The Christian Science Monitor contends that Christ is returning to Christmas in the form of nativity scenes in the public square and retail outlets re-emphasizing the event tied to Black Friday and the commericial flourish that follows. Although they failed to mention Chicago's exclusion of a screening of The Nativity Story at Daley Plaza's Christkindlmarket, cities elsewhere are apparently developing an awareness of the bounds of the First Amendment. Religious displays are not forbidden when couched with other non-secular symbols of the holiday season and/ or accompanied by emblems of other faiths. Moreover, consumers who feel that retailers have declared "war" on Christmas have taken it upon themselves to articulate deep-seated frustration with their feet, shopping at alternative venues, spending the almighty dollar elsewhere. In this holiday season money talks.


Bong Hits 4 Jesus

By Shawn Healy
The Supreme Court granted cert today to the second First Amendment-related case of the current term. The controversy occurred in Juneau, Alaska, in January 2002 as the olympic torch made its way through the community. Students were allowed to skip class to attend the parade, and one student, Joseph Frederick, took advantage of this opportunity, standing on the sidewalk across the street from school and unfurling a banner that read "Bong Hits 4 Jesus." The school principal, Deborah Morse, proceeded to request that the banner be taken down, and upon refusal, the student was ultimately suspended for 10 days.

He filed suit, seeking the removal of this incident from his records and financial compensation. He lost at the district level, but won in the 9th Circuit Court of Appeals. Kenneth Starr (of Clinton and Lewinskygate fame) decided to represent the school district free of charge and sought Supreme Court review of the verdict. His wish was granted, and the Court will consider this case in late February, with a decision expected by the end of June.

The issue here is twofold. One, did the student's "pro-drug" message represent a substantial disruption to the school environment to justify punishment for political speech? Tinker v. Des Moines (1969) created this exception, and it was later applied in both Bethel v. Fraser (1986) and Hazelwood v. Kuhlmeier (1987).

The second issue is one of jurisdiction. Does a school adminstrator have the right to punish students for speech and expressive behavior that occurs off-campus? Social networking sites and blogs have brought this issue to the fore recently, and although this case assumes a more classic example of expressive speech, the precedent that emerges from the Juneau case could implicate a plethora of digital age issues.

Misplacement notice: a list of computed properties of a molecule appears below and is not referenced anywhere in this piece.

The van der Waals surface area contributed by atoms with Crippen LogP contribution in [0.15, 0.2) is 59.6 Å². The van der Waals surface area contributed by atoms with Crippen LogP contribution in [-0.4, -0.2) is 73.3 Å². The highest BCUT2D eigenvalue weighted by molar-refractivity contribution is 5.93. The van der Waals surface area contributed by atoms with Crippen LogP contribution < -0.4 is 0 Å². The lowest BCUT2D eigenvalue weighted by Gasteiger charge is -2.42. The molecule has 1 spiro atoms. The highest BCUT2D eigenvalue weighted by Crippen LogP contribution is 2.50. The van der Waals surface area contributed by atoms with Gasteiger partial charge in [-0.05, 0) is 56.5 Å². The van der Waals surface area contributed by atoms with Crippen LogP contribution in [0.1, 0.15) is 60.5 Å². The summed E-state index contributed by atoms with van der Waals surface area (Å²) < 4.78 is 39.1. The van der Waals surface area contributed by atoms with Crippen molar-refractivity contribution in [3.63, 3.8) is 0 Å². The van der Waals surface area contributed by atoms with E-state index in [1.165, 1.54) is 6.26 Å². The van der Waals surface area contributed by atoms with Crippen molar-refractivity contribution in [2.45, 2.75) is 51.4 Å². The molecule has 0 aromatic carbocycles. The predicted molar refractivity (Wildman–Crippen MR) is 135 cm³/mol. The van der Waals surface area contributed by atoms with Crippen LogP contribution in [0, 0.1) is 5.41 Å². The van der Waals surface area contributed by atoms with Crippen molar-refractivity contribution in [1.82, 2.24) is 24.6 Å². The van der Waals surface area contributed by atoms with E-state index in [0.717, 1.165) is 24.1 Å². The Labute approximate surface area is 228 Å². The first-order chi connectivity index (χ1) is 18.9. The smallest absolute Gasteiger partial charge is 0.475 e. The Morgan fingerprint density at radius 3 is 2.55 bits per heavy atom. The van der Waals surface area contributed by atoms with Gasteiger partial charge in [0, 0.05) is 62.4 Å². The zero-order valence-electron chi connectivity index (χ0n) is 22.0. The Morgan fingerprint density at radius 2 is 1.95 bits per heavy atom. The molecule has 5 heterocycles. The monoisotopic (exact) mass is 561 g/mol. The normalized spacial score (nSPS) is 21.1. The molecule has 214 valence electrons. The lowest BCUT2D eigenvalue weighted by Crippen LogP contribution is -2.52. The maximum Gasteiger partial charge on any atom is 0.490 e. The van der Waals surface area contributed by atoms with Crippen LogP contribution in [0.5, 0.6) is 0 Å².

We'll be tracking this issue laboriously over the coming months, so visit this blog, our timely news feed on our museum web site, and a special exhibit scheduled to open in February highlighting student work in line with the five freedoms of the First Amendment.


Managing Director

McCormick Freedom Project

Shawn is responsible for overseeing and managing the operations associated with the McCormick Freedom Project. Additionally, he serves as the in house content expert and voice of museum through public speaking and original scholarship. Before joining the Freedom Project, he taught American Government, Economics, American History, and Chicago History at Community High School in West Chicago, IL and Sheboygan North High School in Wisconsin.

Shawn is a doctoral candidate within the Political Science Department at the University of Illinois at Chicago where he received his MA in Political Science. He is a 2001 James Madison Fellow from the State of Wisconsin and holds a bachelor's degree in Political Science, History, and Secondary Education from the University of Wisconsin at Madison.

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About Fanning the Flames and the McCormick Freedom Project

Fanning the Flames is a blog of the McCormick Freedom Project, which was started in 2006 by museum managing director Shawn Healy. The blog highlights the news of the day, in hopes of engaging readers in dialogue about freedom issues. Any views or opinions expressed on this blog represent those of the writers alone and do not represent an official opinion of the McCormick Freedom Project.

Founded in 2005, the McCormick Freedom Project is part of the McCormick Foundation. The Freedom Project’s mission is to enable informed and engaged participation in our democracy by demonstrating the relevance of the First Amendment and the role it plays in the ongoing struggle to define and defend freedom. The museum offers programs and resources for teachers, students, and the general public.

First Amendment journalism initiative

The Freedom Project recently launched a new reporting initiative with professional journalists Tim McNulty and Jamie Loo. The goal is to expand and promote the benefits of lifelong civic engagement among citizens of all ages, through original reporting, commentary and news aggregation on First Amendment and freedom issues. Please visit the McCormick Freedom Project's news Web site, The Post-Exchange at